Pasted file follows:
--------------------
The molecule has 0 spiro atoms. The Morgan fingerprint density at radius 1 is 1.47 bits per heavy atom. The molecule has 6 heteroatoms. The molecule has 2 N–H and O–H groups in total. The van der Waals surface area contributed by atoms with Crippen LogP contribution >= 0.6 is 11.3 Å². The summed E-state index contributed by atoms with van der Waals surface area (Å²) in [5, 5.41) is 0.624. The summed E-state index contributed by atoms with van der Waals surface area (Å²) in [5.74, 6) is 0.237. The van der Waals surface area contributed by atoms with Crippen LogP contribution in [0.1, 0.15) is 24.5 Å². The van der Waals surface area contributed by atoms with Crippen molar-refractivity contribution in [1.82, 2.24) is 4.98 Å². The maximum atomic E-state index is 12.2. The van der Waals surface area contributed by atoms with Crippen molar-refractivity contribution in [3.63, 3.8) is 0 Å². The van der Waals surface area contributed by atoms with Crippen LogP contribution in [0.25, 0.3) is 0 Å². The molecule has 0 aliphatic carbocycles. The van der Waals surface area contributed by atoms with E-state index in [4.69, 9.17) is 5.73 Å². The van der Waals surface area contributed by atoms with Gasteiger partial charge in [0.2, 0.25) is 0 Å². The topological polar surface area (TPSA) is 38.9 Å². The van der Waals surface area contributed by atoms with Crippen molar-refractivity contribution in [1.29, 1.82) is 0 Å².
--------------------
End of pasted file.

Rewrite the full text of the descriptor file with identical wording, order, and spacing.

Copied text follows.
The molecule has 0 spiro atoms. The Morgan fingerprint density at radius 1 is 1.47 bits per heavy atom. The molecule has 6 heteroatoms. The molecule has 2 N–H and O–H groups in total. The van der Waals surface area contributed by atoms with Crippen LogP contribution >= 0.6 is 11.3 Å². The summed E-state index contributed by atoms with van der Waals surface area (Å²) in [5, 5.41) is 0.624. The summed E-state index contributed by atoms with van der Waals surface area (Å²) in [5.74, 6) is 0.237. The van der Waals surface area contributed by atoms with Crippen LogP contribution in [0.1, 0.15) is 24.5 Å². The van der Waals surface area contributed by atoms with Crippen molar-refractivity contribution in [1.82, 2.24) is 4.98 Å². The maximum atomic E-state index is 12.2. The van der Waals surface area contributed by atoms with Crippen molar-refractivity contribution in [3.63, 3.8) is 0 Å². The van der Waals surface area contributed by atoms with Crippen LogP contribution in [0.25, 0.3) is 0 Å². The molecule has 0 aliphatic carbocycles. The van der Waals surface area contributed by atoms with E-state index in [4.69, 9.17) is 5.73 Å². The van der Waals surface area contributed by atoms with Gasteiger partial charge in [0.2, 0.25) is 0 Å². The topological polar surface area (TPSA) is 38.9 Å². The van der Waals surface area contributed by atoms with Crippen molar-refractivity contribution in [1.29, 1.82) is 0 Å².